Basic Economics written by Thomas Sowell
From Basic Economics, the “allocation of scarce resources that have alternate uses”. This text is longer and packed with more information than I’m used to reading in a book. Therefore, in part one of this review I will talk about some of what I learned from the first eleven chapters of the book. The rest will be in part two of the review. Starting with the definition of economics, “the study of the use of scarce resources which have alternate uses” we can focus on resources.
There are no infinite resources. The first point I took away for my personal application of the book is to live modestly, or within your means. A great quote from chapter one, “even millionaires can have a hard time making ends meet if the try to live like billionaires.” No matter how much money I make or wealth I have, if I live like I own more I will eventually loose it all. Additionally, I learned about the true meaning of a price.
The price is right
When two people set a price on an object then trade, both are now better off after the transaction. The first person paid a price for the object and the second person go what they wanted in exchange for the item sold. These items take resources to create and exchange for the money that is used. The price that is agreed upon is what benefits both parties. If the price is too low then the seller would not be able to continue to sell because it would not cover the cost of resources. Conversely, if the price is too high the buyer would not be able to purchase the item. This is the key, if the price is set just right the buyer will only obtain what they need and the seller will be able to reproduce the item by consuming more resources and re-invest the leftovers into producing more of something. This increases the oversize size of the pie (economy). Lastly, what about items that are essential to live, such as housing?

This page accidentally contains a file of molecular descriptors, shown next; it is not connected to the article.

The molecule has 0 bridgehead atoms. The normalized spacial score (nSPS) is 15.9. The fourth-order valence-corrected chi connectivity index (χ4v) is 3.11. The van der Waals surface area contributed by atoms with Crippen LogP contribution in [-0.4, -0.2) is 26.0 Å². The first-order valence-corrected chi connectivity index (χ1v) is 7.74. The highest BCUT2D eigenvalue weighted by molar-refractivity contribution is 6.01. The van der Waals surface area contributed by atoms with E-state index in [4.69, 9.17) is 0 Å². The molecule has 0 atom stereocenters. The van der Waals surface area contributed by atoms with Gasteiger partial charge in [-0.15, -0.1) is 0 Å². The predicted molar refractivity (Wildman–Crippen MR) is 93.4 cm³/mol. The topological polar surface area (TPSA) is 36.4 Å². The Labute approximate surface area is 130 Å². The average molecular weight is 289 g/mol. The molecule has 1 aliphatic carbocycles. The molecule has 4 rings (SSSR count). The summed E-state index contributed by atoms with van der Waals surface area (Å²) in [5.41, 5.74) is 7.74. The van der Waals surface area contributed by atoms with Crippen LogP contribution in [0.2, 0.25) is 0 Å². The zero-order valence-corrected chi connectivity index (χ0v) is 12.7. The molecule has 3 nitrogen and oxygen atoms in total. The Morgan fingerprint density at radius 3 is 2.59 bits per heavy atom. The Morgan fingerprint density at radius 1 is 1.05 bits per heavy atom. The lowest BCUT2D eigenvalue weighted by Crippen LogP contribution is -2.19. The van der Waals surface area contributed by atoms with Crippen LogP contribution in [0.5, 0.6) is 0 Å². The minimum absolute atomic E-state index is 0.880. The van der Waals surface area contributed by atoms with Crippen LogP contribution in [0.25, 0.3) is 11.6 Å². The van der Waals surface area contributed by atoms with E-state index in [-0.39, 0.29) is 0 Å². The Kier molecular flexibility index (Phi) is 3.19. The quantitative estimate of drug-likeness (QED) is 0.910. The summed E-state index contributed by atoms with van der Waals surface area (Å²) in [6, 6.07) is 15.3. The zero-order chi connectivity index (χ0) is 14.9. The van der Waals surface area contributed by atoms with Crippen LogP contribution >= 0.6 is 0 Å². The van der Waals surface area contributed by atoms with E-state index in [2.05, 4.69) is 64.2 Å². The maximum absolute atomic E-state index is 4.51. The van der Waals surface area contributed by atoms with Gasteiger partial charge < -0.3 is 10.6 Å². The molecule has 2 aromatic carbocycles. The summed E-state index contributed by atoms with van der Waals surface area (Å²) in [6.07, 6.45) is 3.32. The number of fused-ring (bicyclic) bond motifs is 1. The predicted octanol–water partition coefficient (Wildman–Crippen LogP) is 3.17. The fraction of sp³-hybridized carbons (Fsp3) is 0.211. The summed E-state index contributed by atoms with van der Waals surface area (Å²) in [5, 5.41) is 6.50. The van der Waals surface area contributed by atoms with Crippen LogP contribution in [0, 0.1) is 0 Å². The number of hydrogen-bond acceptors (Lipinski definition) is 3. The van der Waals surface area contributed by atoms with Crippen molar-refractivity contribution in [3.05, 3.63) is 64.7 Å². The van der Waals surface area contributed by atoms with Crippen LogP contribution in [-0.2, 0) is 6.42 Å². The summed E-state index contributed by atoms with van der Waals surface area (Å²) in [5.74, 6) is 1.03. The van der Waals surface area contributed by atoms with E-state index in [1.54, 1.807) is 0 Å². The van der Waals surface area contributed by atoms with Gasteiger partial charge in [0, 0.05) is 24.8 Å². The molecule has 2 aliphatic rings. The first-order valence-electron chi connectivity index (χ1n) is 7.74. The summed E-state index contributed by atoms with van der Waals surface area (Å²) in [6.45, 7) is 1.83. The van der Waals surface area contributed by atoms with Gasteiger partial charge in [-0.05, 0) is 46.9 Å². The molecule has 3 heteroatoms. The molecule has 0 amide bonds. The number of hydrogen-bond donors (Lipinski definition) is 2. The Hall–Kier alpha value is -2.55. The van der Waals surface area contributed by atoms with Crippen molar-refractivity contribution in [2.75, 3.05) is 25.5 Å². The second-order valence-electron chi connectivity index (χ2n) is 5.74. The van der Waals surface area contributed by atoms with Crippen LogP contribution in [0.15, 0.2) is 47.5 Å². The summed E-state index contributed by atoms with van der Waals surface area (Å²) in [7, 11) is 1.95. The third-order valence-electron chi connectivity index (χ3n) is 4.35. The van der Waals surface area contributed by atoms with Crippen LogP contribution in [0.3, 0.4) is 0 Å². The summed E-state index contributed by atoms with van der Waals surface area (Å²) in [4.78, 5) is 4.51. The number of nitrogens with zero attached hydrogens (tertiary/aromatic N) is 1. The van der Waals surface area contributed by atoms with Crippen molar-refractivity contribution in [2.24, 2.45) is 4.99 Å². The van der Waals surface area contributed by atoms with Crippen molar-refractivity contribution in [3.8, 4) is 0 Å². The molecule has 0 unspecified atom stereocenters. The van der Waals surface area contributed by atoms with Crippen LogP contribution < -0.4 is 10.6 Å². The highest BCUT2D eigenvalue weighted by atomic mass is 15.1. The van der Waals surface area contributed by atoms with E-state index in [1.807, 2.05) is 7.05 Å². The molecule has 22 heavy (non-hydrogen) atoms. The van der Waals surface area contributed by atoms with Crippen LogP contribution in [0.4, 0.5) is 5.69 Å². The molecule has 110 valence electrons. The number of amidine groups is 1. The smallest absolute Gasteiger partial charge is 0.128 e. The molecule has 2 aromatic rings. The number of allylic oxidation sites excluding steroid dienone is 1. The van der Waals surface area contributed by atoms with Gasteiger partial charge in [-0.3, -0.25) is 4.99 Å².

The last point I’ll highlight is the subject of affordable housing, rent control. Thomas Sowell talks about rent control throughout the book. “The idea that rent control protects poor tenants from rich landlords may be politically effective, but often it bears little resemblance to the reality.” If you price control housing, you reverse the incentive for companies to build quality homes and apartments. The price is the same, so there is no reason to build more than the bare minimum. So why not have the government mandate the quality and production of housing?
If the government mandates the price, quality and building of housing, then you have Russia. With government controlled housing, there often is a shortage of resources. This leads to a shortage of housing or a decline in the quality of housing. It is also worth noting that in most affordable housing scenarios, there is a cap above rent control. Luxury housing is where the super rich can get homes built for lots of money. The rich will always be building additional homes somewhere. Those rich could be business owners or politicians. Rent control only hurts the middle class and poor.
There is more to talk about from Basic Economics. I do recommend this book and I hope you will check out part 2 of the review. There is a ton of content and my points: live modestly, the price is right, and affordable housing do not even scratch the surface. I hope you will check it out.
You can find the book from his website here: https://www.tsowell.com/basicecon_5.html